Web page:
Corker Decries Auto Industry Bailout, Other Federal Moves

By Bill Dries

For locations, click here.

U.S. Sen. Bob Corker is not only a critic of the federal stimulus package in Washington – he’s also outspoken against the federal bailout of the auto industry, especially since Tennessee is one of the top three states for auto manufacturing.

Speaking at the Shelby County Chambers of Commerce Alliance meeting this month, the Chattanooga Republican said his opposition to the auto bailout has made the industry more attentive when he has questions and concerns. He also remains in close contact with Steve Rattner, the head of the Obama administration’s task force on the auto industry.

“I still believe that the number issue that is important to you and important to our economy is credit,” Corker told the gathering in Cordova. “I thought the stimulus bill that we passed in Washington was not well thought out. … I also thought the Bush stimulus package we passed in May was silly.”

After the speech, Corker talked about that as well as the auto bailout, in particular his decision to oppose a bailout affecting General Motors, which operates a Saturn plant in Spring Hill, Tenn.

“If these decisions are made based on the plants that are the best assets to General Motors, then I’m convinced that Spring Hill will survive. … All I’m asking is please don’t let politics enter into these decisions. … Because of our heavy involvement … they give us a heads-up often as to what’s happening – not as it relates to the plants. With Rattner all I’ve asked is keep politics out of the decision-making.

“Obviously, I’ve sort of become public enemy No. 1 as it relates to the UAW (United Auto Workers) as it relates to asking tough questions. But at the end of the day, I ask everybody tough questions … because as a lender, with especially the kind of money we’re going to wind up having in these companies by the time it’s all said and done – you need to ask those tough questions.”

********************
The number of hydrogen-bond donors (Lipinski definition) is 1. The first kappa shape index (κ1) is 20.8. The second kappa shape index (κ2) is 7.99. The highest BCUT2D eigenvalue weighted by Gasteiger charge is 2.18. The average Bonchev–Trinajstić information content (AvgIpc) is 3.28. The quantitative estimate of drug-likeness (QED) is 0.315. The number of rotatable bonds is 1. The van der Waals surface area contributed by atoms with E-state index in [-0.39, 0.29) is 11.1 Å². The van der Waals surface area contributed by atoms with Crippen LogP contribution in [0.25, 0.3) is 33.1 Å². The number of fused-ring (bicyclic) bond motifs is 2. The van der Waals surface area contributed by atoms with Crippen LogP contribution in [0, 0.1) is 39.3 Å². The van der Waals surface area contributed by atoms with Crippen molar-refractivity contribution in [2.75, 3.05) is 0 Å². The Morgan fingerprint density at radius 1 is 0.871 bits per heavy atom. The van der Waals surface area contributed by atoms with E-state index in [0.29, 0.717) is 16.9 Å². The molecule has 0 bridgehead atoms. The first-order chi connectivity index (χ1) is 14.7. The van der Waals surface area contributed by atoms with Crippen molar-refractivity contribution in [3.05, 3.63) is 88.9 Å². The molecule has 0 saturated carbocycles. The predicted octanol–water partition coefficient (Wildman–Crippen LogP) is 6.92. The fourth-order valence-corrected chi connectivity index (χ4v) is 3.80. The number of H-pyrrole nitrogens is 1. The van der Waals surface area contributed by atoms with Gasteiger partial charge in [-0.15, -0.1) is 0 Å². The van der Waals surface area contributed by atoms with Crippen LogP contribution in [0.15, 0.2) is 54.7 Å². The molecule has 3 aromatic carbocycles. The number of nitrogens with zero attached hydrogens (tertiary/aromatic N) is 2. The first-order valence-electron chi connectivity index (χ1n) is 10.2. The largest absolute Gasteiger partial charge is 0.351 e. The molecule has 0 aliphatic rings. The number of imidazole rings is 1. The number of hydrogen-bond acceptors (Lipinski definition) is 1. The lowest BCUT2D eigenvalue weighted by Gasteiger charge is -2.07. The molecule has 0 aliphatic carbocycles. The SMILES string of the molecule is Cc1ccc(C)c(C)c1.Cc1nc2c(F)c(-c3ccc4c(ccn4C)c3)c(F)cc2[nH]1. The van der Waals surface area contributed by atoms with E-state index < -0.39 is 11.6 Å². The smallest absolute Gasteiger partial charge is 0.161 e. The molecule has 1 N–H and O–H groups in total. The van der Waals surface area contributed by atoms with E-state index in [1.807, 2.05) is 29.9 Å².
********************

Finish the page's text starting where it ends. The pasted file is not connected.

Q: You disapproved of the bailout and government control of the auto industry, but you told this group that you believe the Obama administration is now moving in the right direction?

A: I think that when Americans look back in two years at what’s happened at GM, where, in essence, the White House – the White House – picked up the phone on a Friday afternoon and asked Rick Wagoner (GM chairman and CEO) to step down and asked two-thirds of the board to step down – they’re going to look back on this moment in time and say, “What in the world was happening in our country? That was wrong.” And I have spoken strongly with (National Economic Council Director) Larry Summers and Steve Rattner. That being said, that’s already happened and that’s the way it is. I do think that now, in spite of the fact that they are doing it the wrong way, they are doing the right things. The fact is that they are moving toward, in essence, the Corker plan. They’re doing all of those things.”

Q: Does economic recovery involve changing the degree to which Americans rely on credit?

A: There’s no question that we’ve got to have a regulatory regime in this country that’s a little different than it’s been in the past. We’ve got areas that have been unregulated. We’ve had mortgage brokers that have done ... some unsavory things. I realize we are going to have a different regulatory regime. But what we’ve got to keep from happening is regulating in such a fashion that innovation leaves.

Certainly there will be some changes. But what we need to do is make sure the government backs out of involvement in these financial institutions as quickly as possible. … Before long Congress will be trying to be involved in the types of loans that institutions are making. That’s a bad thing for our country.

We’ve already had a number of community banks that have paid back their TARP money. Goldman (Sachs) wants to pay it back now. My hope is that over the next 18 months we figure out some way of unwinding this. There will be pressure from the other side not to unwind it and actually move forward. That’s going to be one of the major conflicts we’ll be dealing with, I think, in the upcoming year. Right now we’re just trying to survive. But at some point ... we’ll be right in the middle of (a big philosophical debate).”